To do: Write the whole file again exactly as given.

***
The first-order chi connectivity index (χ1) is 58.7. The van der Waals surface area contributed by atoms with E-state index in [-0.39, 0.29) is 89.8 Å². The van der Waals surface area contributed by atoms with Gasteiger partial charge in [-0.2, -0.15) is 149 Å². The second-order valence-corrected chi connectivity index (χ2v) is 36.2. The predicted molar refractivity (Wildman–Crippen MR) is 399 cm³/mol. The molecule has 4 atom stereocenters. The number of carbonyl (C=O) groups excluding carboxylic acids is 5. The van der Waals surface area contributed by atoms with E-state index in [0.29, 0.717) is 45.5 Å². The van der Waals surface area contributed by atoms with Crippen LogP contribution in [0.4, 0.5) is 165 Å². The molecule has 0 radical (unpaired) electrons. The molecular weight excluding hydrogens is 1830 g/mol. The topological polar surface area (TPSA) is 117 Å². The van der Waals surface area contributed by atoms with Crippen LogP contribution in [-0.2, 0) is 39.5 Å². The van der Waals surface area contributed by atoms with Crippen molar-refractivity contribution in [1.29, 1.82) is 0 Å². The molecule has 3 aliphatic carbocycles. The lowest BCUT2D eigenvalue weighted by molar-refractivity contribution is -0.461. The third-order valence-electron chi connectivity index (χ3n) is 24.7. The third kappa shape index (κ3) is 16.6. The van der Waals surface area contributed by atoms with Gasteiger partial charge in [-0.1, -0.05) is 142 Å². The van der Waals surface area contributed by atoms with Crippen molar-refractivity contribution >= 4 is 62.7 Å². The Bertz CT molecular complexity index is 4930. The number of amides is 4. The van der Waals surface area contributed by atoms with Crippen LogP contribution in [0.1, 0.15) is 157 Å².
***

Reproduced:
The first-order chi connectivity index (χ1) is 58.7. The van der Waals surface area contributed by atoms with E-state index in [-0.39, 0.29) is 89.8 Å². The van der Waals surface area contributed by atoms with Gasteiger partial charge in [-0.2, -0.15) is 149 Å². The second-order valence-corrected chi connectivity index (χ2v) is 36.2. The predicted molar refractivity (Wildman–Crippen MR) is 399 cm³/mol. The molecule has 4 atom stereocenters. The number of carbonyl (C=O) groups excluding carboxylic acids is 5. The van der Waals surface area contributed by atoms with E-state index in [0.29, 0.717) is 45.5 Å². The van der Waals surface area contributed by atoms with Crippen LogP contribution in [0.4, 0.5) is 165 Å². The molecule has 0 radical (unpaired) electrons. The molecular weight excluding hydrogens is 1830 g/mol. The topological polar surface area (TPSA) is 117 Å². The van der Waals surface area contributed by atoms with Crippen LogP contribution in [-0.2, 0) is 39.5 Å². The van der Waals surface area contributed by atoms with Crippen molar-refractivity contribution in [1.29, 1.82) is 0 Å². The molecule has 3 aliphatic carbocycles. The lowest BCUT2D eigenvalue weighted by molar-refractivity contribution is -0.461. The third-order valence-electron chi connectivity index (χ3n) is 24.7. The third kappa shape index (κ3) is 16.6. The van der Waals surface area contributed by atoms with Gasteiger partial charge in [-0.1, -0.05) is 142 Å². The van der Waals surface area contributed by atoms with Crippen molar-refractivity contribution >= 4 is 62.7 Å². The Bertz CT molecular complexity index is 4930. The number of amides is 4. The van der Waals surface area contributed by atoms with Crippen LogP contribution in [0.1, 0.15) is 157 Å².